SIP trunking is an increasingly popular approach to business communications primarily due to its low cost and flexibility. SIP trunking allows businesses to get rid of expensive traditional PRI lines and greatly reduce or eliminate long distance charges altogether. Not only that, but SIP trunking is easily scalable, so companies pay for only the exact number of channels that they need with the ability to grow instantly on-demand. Although it may sound technically complicated, with the right partner enabling a SIP trunk is something almost anyone can do. Here are the six simple steps involved.
Step 1 – Find Out if Your PBX is SIP Enabled
If your PBX system was made in the last ten years, it is probably already SIP enabled. If it is older, you’ll need to check. If it has a data jack or Ethernet jack on the back, there’s a good chance that it is ready for SIP trunking. Check the user guide for a section that talks about setting up a SIP trunk. You’ll notice words like “IP Calling” or “SIP-enabled.” If you determine that your PBX is not IP enabled, that’s OK. You can still use SIP trunking, but you’ll need a device called an Analog Telephony Adapter (ATA). The ATA converts analog signals to digital. They are inexpensive and available from companies like Grandstream and Cisco.
Step 2 – Figure Out How Many SIP Channels You Need
Most SIP trunks are sold by the channel. Each channel supports one outgoing or incoming call. So that means that the number of channels you need depends on how you use your phones. It usually isn’t necessary to have a channel for each employee unless your business is such that it is likely everyone will be on the phone at the same time. Most businesses find, however, that one channel is sufficient for three to four employees.
Step 3 – Check Your Internet Bandwidth
SIP trunking uses the internet to send your calls to the Public Switched Telephone Network, so you want to make sure that you have enough bandwidth to ensure quality calls. If you are using a modern business internet connection like cable, T1, or DSL, you are probably fine. To be sure, check out this article on how to calculate the exact amount of bandwidth you will need for SIP trunking.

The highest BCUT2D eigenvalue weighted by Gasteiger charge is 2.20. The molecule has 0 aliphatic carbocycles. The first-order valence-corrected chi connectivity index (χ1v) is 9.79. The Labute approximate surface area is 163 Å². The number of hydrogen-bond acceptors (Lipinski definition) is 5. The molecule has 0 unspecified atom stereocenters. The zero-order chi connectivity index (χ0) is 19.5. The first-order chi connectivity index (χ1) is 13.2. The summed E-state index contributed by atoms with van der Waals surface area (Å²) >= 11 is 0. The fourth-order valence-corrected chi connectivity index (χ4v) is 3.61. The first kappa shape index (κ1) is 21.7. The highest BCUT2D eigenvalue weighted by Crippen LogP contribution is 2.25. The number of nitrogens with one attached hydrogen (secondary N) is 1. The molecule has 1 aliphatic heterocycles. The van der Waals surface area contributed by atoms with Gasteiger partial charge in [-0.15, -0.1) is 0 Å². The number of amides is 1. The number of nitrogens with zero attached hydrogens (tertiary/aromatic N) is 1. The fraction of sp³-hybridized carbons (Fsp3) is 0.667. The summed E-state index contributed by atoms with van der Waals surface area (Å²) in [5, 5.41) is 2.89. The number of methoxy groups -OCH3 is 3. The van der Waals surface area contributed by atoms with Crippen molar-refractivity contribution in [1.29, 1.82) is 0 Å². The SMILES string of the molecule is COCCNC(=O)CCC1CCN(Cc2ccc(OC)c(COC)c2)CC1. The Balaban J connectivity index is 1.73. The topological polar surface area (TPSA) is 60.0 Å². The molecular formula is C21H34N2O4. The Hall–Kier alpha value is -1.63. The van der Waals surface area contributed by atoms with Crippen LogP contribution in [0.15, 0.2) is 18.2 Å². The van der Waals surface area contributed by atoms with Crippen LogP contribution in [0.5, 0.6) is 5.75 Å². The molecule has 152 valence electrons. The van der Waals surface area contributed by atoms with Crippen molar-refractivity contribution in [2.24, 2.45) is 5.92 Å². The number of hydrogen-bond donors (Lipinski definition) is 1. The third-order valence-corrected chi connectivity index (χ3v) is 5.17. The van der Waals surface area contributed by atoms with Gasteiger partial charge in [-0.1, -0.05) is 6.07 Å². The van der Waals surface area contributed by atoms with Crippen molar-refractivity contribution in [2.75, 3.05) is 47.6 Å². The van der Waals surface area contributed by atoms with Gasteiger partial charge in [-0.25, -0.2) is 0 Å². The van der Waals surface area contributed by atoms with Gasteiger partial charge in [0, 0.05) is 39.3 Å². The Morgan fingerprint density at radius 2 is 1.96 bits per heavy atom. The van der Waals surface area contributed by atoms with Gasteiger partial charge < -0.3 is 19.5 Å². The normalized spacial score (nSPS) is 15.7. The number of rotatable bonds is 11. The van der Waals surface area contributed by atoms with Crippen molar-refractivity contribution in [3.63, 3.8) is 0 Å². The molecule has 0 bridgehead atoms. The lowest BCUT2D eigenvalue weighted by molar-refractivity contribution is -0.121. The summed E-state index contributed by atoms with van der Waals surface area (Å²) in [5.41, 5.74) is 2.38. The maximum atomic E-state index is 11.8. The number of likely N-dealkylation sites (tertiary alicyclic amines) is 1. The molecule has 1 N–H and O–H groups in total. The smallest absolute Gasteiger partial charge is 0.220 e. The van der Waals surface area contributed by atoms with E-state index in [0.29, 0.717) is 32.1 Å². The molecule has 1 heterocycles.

Step 4 – Verify that QoS is Enabled
Quality of Service, or QoS for short, is a router setting that gives voice traffic priority over data traffic on the network. This prevents certain activities like downloading large files or streaming video from impacting voice quality. Your router probably already has QoS capabilities, so make sure they are enabled. If it doesn’t, it is a good idea to get one that does.
Step 5 – Set Up Your PBX
You do need to complete some configuration on your PBX to enable SIP trunking. Your SIP vendor should give you instructions. It is smart to pick a SIP trunking provider that is available to walk you through the process or configure your PBX for you if you run into any issues.
Step 6 – Take a Test Drive
The last step is to do a test to make sure that your environment, SIP solution and equipment all work well together. Your SIP trunking vendor should offer a free trial so that you can be certain all is well before you commit.
That’s really all there is to it. Once you do these simple steps, you can kick back, relax and figure out what to do with all the money you’ll save.